Tras unas obras que duraron desde mayo de 2001 hasta enero de 2002 y que costaron 5 millones de libras, el problema se arregló, y tras un periodo de prueba, se reabrió el 22 de febrero de 2002.

 

Desde entonces no se han vuelto a tener noticias de movimientos extraños en el puente, y sólo se volvió a cerrar durante la tormenta Kyrill, una especie de ciclón.

www.twin-loc.fr

Le Pont du Millenium (en anglais : Millennium Bridge) est un pont suspendu situé à Londres au Royaume-Uni. Il s'agit d'une passerelle en acier réservée aux piétons enjambant la Tamise pour relier le quartier de Southwark sur la rive gauche à la City de l'autre côté. Le pont se trouve entre le Southwark Bridge en aval et le Blackfriars Bridge en amont. Inauguré le 10 juin 2000, il était le premier pont construit à Londres depuis le Southwark Bridge inauguré en 1921.

Le Millenium Bridge permet de se rendre au théâtre du Globe, à la Bankside Gallery et à la Tate Modern sur la rive gauche, ainsi qu'à la City of London School et la cathédrale Saint-Paul sur la rive droite.

L'alignement du pont est tel que la façade sud de la cathédrale Saint-Paul, encadrée par les portants du pont, est visible de l'autre côté du fleuve, offrant ainsi une des plus belles vues de la cathédrale. Il est créé par Norman Foster.

La conception du pont a fait l'objet d'un concours organisé en 1996 par le Conseil Municipal de Southwark. Le gagnant du concours fut un projet novateur intitulé Lame de Lumière réalisé par Arup, Foster et associés et Sir Anthony Caro.

En raison des limitations en hauteur et aussi pour améliorer la vue, les câbles de suspension ont été tendus au-dessous du niveau de la plate-forme, donnant ainsi un profil très peu profond. Le pont repose sur deux piliers enfoncés dans le fleuve ; il est constitué de trois sections principales de 81 m, 144 m et 108 m (du nord au sud), avec une structure d'une longueur totale de 325 mètres. La plate-forme en aluminium a une largeur de 4 mètres. Huit câbles de suspension exercent une poussée de 2 000 tonnes sur les piliers implantés sur chaque rive, suffisants pour soutenir une charge de 5 000 personnes.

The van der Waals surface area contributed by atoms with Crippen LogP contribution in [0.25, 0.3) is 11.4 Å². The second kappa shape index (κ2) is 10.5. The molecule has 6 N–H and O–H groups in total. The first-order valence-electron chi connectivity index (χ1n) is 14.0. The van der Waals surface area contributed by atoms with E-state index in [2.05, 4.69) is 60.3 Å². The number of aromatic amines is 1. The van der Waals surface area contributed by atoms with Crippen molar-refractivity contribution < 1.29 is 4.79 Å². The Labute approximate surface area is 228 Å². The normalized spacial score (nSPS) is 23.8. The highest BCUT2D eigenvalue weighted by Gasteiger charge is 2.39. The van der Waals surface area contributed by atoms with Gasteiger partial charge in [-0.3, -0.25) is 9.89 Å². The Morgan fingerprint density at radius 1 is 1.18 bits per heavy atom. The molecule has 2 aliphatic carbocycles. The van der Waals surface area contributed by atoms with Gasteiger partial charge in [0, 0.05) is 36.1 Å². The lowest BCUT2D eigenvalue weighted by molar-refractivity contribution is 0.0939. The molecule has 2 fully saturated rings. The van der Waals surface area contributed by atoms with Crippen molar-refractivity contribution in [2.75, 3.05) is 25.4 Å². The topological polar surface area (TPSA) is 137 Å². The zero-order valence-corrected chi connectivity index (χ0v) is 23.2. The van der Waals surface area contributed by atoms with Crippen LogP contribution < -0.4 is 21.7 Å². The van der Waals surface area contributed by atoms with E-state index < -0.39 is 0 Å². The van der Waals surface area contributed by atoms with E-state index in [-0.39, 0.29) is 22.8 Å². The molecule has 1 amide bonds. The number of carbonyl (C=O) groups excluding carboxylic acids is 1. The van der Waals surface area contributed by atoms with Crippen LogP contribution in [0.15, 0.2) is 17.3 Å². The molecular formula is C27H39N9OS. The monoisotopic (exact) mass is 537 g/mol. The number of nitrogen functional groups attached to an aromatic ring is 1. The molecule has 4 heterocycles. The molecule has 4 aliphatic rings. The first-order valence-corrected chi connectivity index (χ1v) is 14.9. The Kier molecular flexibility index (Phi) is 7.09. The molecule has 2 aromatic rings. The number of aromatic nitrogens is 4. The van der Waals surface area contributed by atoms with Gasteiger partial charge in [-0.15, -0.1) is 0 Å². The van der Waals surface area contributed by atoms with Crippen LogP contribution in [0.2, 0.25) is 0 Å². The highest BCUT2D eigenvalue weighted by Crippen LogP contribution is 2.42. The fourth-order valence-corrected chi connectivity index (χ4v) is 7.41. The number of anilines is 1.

Wobbly Bridge : 4m de largeur pour 320 de longueur. Les travaux ont commencé fin 1998 et la construction proprement dite, par Monberg Thorsen et Sir Robert McAlpine, le 28 avril 1999. Le pont a été inauguré le 10 juin 2000, avec deux mois de retard et un supplément de 2,2 millions de livres sur un budget initial de 18,2 millions de livres.

Cependant il a dû être fermé au public deux jours plus tard, en raison d'un phénomène de résonance, le pont oscillant latéralement de façon imprévue. Ce jour-là, une marche caritative devant traverser le pont attira beaucoup de monde. Les mouvements de balancement furent provoqués par le grand nombre de piétons (90 000 personnes le premier jour avec jusqu'à 2 000 personnes en même temps sur le pont). Les premières vibrations encourageaient et parfois obligeaient les piétons à marcher au rythme du balancement, ce qui accentua les oscillations, même en début de journée lorsque le pont était relativement peu chargé.

Ce mouvement de balancement lui a valu le surnom de Wobbly Bridge (pont bancal). Les mesures prises pour limiter le nombre de personnes traversant le pont ont entraîné de longues files d'attente, mais n'ont atténué ni l'enthousiasme du public pour ce manège qui décoiffe, ni les vibrations elles-mêmes. La fermeture du pont après seulement trois jours d'ouverture a été sévèrement critiquée par le public, qui associait ce retard à celui dont avait souffert le Dôme du Millenium.

Les phénomènes de résonance des ponts suspendus avaient été bien étudiés depuis la catastrophe du pont de Tacoma Narrows (Washington, États-Unis). Néanmoins peu d'attention avait été prêtée au mouvement latéral produit par des piétons, provoqué par la réaction humaine à des petits mouvements latéraux dans le pont, entraînant un mouvement de pulsion qui n'avait pas été anticipé dans l'analyse statistique avant la construction. On a pensé que le profil exceptionnellement bas des câbles de suspension a contribué au problème, mais une étude menée par des ingénieurs prouve que l'oscillation peut se produire sur n'importe quel pont à suspension ou autre, soumis à un grand mouvement de foule.

Le problème a été résolu par l'installation d'amortisseurs hydrauliques et de masse pour contrôler les oscillations horizontales et latérales. Les travaux ont été menés de mai 2001 à janvier 2002. Après une période d'essai, le pont a été rouvert au public le 22 février 2002 : depuis, aucune vibration importante n'a été signalée.